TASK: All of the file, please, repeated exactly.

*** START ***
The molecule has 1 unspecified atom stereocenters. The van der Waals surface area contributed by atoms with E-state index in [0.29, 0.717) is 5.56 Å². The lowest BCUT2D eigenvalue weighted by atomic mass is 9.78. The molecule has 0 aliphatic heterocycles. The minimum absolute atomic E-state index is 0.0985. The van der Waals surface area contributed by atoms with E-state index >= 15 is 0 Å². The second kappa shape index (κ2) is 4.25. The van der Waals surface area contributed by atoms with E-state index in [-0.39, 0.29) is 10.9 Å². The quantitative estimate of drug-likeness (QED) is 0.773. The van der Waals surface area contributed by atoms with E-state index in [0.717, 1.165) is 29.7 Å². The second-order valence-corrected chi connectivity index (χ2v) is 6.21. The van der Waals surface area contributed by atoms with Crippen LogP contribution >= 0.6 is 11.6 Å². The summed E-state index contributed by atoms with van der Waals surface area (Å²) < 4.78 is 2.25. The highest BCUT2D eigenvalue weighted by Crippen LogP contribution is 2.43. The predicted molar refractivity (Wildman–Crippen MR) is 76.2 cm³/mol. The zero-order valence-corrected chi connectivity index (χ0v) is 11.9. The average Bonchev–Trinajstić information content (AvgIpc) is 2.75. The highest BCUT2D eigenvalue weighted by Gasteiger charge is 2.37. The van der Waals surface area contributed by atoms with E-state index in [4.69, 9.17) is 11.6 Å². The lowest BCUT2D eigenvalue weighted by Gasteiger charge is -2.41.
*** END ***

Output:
The molecule has 1 unspecified atom stereocenters. The van der Waals surface area contributed by atoms with E-state index in [0.29, 0.717) is 5.56 Å². The lowest BCUT2D eigenvalue weighted by atomic mass is 9.78. The molecule has 0 aliphatic heterocycles. The minimum absolute atomic E-state index is 0.0985. The van der Waals surface area contributed by atoms with E-state index >= 15 is 0 Å². The second kappa shape index (κ2) is 4.25. The van der Waals surface area contributed by atoms with E-state index in [-0.39, 0.29) is 10.9 Å². The quantitative estimate of drug-likeness (QED) is 0.773. The van der Waals surface area contributed by atoms with E-state index in [0.717, 1.165) is 29.7 Å². The second-order valence-corrected chi connectivity index (χ2v) is 6.21. The van der Waals surface area contributed by atoms with Crippen LogP contribution >= 0.6 is 11.6 Å². The summed E-state index contributed by atoms with van der Waals surface area (Å²) < 4.78 is 2.25. The highest BCUT2D eigenvalue weighted by Crippen LogP contribution is 2.43. The predicted molar refractivity (Wildman–Crippen MR) is 76.2 cm³/mol. The zero-order valence-corrected chi connectivity index (χ0v) is 11.9. The average Bonchev–Trinajstić information content (AvgIpc) is 2.75. The highest BCUT2D eigenvalue weighted by Gasteiger charge is 2.37. The van der Waals surface area contributed by atoms with E-state index in [4.69, 9.17) is 11.6 Å². The lowest BCUT2D eigenvalue weighted by Gasteiger charge is -2.41.